The Court construes the pro se submissions as a challenge the ALJ's determination that Plaintiff can perform modified light duty work. "Light work requires the ability to lift up to 20 pounds occasionally, lift 10 pounds frequently, stand and walk for up to 6 hours a day, and sit for up to two hours." Mancuso v. Astrue, 361 F.Appx. 176, 178 (2d Cir. 2010); see also 20 C.F.R. § 404.1567(b). The ALJ found that Plaintiff was capable of performing "light work, " except that Plaintiff could stand and/or walk for no more than four hours total out of an eight-hour day. (R. 13.) Further, the ALJ found that Plaintiff "must be able to alternate between sitting and standing, provided that he will not be off task more than five percent of the work period; he can only occasionally push or pull with his left upper extremity; he can never climb ladders, ropes, or scaffold; and he can only occasionally climb ramps or stairs." ( Id. )
First, the ALJ's function-by-function assessment was adequate as the ALJ made sufficient findings as to Plaintiff's capabilities. See Oliphant v. Astrue, 2012 WL 3541820, at *23 (E.D.N.Y. Aug. 14, 2012) (concluding that the Commissioner sustained his burden at step five, as the ALJ, in determining that plaintiff could perform [light] work, made findings as to plaintiff's ability to sit, stand, walk, lift, carry, push, and pull, in addition to findings regarding plaintiff's mental and physical ability to perform [light] work); see also Campbell v. Astrue, 465 F.Appx. 4, 6 (2d Cir. 2012) (finding that, even though the ALJ did not discuss Plaintiff's ability to perform each function identified in 20 C.F.R. § 404.1567(b) as "light work, " substantial evidence supported the ALJ's overall RFC determination, such as detailed medical evidence from treating sources and opinions from state-medical examiners).
Second, there is no evidence to the contrary. Plaintiff testified that he would be able to work if he could alternate positions, was not required lift to more than 20 pounds, could stand and walk for longer than four hours, sit for more than six hours, and was able to shift positions for a few minutes every hour. (R. 90.) Furthermore, all of the medical evidence in the record supports the ALJ's findings as each doctor indicated that Plaintiff could work with limited restrictions. (R. 218, 228, 231.)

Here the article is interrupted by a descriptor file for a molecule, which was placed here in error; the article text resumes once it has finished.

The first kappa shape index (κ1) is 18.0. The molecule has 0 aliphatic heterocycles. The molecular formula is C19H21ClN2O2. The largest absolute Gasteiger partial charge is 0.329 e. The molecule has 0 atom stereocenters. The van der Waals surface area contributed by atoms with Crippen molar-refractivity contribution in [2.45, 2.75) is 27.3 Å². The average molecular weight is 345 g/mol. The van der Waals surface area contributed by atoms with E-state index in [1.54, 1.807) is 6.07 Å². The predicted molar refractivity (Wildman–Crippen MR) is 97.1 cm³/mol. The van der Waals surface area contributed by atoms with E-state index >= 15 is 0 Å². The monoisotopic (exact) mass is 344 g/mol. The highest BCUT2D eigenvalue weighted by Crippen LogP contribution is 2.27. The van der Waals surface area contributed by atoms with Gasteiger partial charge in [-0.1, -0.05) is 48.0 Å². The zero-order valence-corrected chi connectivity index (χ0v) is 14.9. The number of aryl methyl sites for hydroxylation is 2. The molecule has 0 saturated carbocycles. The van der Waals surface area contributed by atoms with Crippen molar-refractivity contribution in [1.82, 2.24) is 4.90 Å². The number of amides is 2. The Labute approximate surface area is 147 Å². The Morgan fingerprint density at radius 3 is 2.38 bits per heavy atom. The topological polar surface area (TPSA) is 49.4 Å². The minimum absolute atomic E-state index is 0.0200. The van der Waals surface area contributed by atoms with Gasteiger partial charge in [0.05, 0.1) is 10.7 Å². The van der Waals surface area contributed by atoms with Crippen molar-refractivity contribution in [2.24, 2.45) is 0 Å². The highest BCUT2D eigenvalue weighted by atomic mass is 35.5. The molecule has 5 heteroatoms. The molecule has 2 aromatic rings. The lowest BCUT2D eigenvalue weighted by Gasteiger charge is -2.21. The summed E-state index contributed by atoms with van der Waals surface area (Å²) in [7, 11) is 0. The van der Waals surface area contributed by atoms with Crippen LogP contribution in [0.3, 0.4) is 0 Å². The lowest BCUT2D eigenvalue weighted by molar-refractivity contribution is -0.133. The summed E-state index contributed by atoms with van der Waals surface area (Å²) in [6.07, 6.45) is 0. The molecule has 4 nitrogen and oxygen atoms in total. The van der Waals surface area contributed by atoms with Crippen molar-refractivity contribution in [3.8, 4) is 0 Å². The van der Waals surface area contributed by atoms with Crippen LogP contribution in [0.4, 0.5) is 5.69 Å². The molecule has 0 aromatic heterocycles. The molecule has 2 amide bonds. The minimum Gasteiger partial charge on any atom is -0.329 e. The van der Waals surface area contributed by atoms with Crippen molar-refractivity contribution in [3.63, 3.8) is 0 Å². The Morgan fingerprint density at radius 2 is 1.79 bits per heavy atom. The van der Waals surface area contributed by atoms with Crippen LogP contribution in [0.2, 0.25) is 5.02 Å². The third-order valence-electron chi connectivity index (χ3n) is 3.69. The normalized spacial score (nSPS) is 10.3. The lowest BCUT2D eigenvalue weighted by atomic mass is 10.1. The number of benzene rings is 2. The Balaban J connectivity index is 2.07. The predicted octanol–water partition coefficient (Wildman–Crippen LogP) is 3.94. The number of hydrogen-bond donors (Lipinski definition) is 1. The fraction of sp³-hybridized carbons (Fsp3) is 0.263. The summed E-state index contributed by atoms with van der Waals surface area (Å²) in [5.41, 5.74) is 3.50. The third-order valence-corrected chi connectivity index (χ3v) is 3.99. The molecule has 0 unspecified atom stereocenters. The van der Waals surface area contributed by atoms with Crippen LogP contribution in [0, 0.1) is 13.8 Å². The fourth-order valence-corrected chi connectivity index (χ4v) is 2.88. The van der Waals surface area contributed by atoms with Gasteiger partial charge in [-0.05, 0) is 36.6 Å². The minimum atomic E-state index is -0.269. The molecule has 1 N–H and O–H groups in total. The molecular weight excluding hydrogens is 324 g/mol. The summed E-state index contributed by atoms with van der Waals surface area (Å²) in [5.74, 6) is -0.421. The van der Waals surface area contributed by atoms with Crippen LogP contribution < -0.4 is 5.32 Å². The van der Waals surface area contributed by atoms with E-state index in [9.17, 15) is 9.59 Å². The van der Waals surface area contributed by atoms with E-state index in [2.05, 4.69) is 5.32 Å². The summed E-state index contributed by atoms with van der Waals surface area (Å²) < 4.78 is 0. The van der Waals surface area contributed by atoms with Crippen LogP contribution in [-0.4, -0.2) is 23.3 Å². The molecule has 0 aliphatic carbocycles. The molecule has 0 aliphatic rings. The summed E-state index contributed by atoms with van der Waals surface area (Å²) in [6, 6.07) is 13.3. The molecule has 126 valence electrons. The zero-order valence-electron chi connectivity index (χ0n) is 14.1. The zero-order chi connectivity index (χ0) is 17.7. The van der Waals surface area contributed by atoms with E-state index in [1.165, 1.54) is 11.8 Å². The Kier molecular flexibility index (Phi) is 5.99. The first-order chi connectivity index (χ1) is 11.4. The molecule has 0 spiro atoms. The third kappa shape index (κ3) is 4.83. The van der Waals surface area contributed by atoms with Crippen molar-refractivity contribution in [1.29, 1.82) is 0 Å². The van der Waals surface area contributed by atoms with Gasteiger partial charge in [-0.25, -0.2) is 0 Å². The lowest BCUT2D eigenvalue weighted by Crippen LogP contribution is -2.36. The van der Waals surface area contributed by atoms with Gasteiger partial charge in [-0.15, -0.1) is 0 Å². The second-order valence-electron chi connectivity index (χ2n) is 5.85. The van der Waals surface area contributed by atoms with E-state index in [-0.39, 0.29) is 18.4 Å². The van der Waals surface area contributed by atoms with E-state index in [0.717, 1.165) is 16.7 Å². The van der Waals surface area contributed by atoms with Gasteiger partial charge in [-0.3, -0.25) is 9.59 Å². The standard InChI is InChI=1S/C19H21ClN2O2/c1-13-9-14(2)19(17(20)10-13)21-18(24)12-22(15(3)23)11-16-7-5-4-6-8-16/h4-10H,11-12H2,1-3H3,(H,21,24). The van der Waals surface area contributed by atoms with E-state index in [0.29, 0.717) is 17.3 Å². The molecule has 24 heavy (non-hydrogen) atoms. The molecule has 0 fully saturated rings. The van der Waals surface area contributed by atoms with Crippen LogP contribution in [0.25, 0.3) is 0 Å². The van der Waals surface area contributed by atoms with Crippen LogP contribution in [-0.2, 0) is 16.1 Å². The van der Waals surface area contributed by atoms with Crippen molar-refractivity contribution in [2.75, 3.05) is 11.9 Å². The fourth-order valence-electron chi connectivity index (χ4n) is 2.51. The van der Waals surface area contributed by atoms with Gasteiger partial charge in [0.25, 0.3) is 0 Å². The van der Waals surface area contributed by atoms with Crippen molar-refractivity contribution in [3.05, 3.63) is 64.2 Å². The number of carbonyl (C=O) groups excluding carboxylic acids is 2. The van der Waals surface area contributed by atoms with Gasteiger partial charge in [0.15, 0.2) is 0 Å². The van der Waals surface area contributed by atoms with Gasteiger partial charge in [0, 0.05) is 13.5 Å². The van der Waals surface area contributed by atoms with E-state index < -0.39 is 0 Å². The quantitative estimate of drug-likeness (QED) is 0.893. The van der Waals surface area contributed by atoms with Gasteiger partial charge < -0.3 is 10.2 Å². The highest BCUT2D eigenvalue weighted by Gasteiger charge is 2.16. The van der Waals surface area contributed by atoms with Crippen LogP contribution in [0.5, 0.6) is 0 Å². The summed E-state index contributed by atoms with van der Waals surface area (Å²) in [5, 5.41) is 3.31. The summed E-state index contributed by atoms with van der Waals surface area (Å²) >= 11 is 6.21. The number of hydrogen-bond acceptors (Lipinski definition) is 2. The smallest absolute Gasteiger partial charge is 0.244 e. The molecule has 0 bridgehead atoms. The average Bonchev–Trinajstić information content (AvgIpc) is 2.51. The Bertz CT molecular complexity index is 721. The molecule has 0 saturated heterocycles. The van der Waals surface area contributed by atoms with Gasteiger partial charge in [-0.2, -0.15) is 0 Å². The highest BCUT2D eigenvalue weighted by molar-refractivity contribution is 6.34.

Finally, the ALJ correctly discounted Plaintiff's statements as to his pain and his symptoms. The Second Circuit recognizes that subjective allegations of pain may serve as a basis for establishing disability. See Taylor v. Barnhart, 83 F.Appx. 347, 350 (2d Cir. 2003) (summary order) (citing Marcus v. Califano, 615 F.2d 23, 27 (2d Cir. 1979)). However, the ALJ is afforded discretion to assess the credibility of a claimant and is not required to credit Plaintiff's testimony about the severity of [his] pain and the functional limitations it caused. Correale-Englehart v. Astrue, 687 F.Supp.2d 396, 434 (S.D.N.Y. 2010) (quoting Rivers v. Astrue, 280 F.Appx. 20, 22 (2d Cir. 2008) (summary order) (quotation marks and alterations omitted)).
In determining Plaintiff's credibility, the ALJ must adhere to a two-step inquiry set forth by the regulations. See Peck v. Astrue, 2010 WL 3125950, at *4 (E.D.N.Y. 2010). First, the ALJ must consider whether there is a medically determinable impairment that could reasonably be expected to produce the pain or symptoms alleged. 20 C.F.R. § 404.1529(b); S.S.R. 96-7p. Second, if the ALJ finds that the individual suffers from a medically determinable impairment that could reasonably be expected to produce the pain or symptoms alleged, then the ALJ is to evaluate the intensity, persistence, and limiting effects of the individual's symptoms to determine the extent to which they limit the individual's ability to work. 20 C.F.R. § 404.1529(c). When the ALJ finds that the claimant's testimony is not consistent with the objective medical evidence, the ALJ is to evaluate the claimant's testimony in light of seven factors: 1) the claimant's daily activities; 2) the location, duration, frequency, and intensity of the pain; 3) precipitating and aggravating factors; 4) the type, dosage, effectiveness, and side effects of any medications taken to alleviate the pain; 5) any treatment, other than medication, that the claimant has received; 6) any other measures that the claimant employs to relieve the pain; and 7) other factors concerning the claimant's functional limitations and restrictions as a result of the pain. 20 C.F.R. § 404.1529(c)(3)(i)-(vii).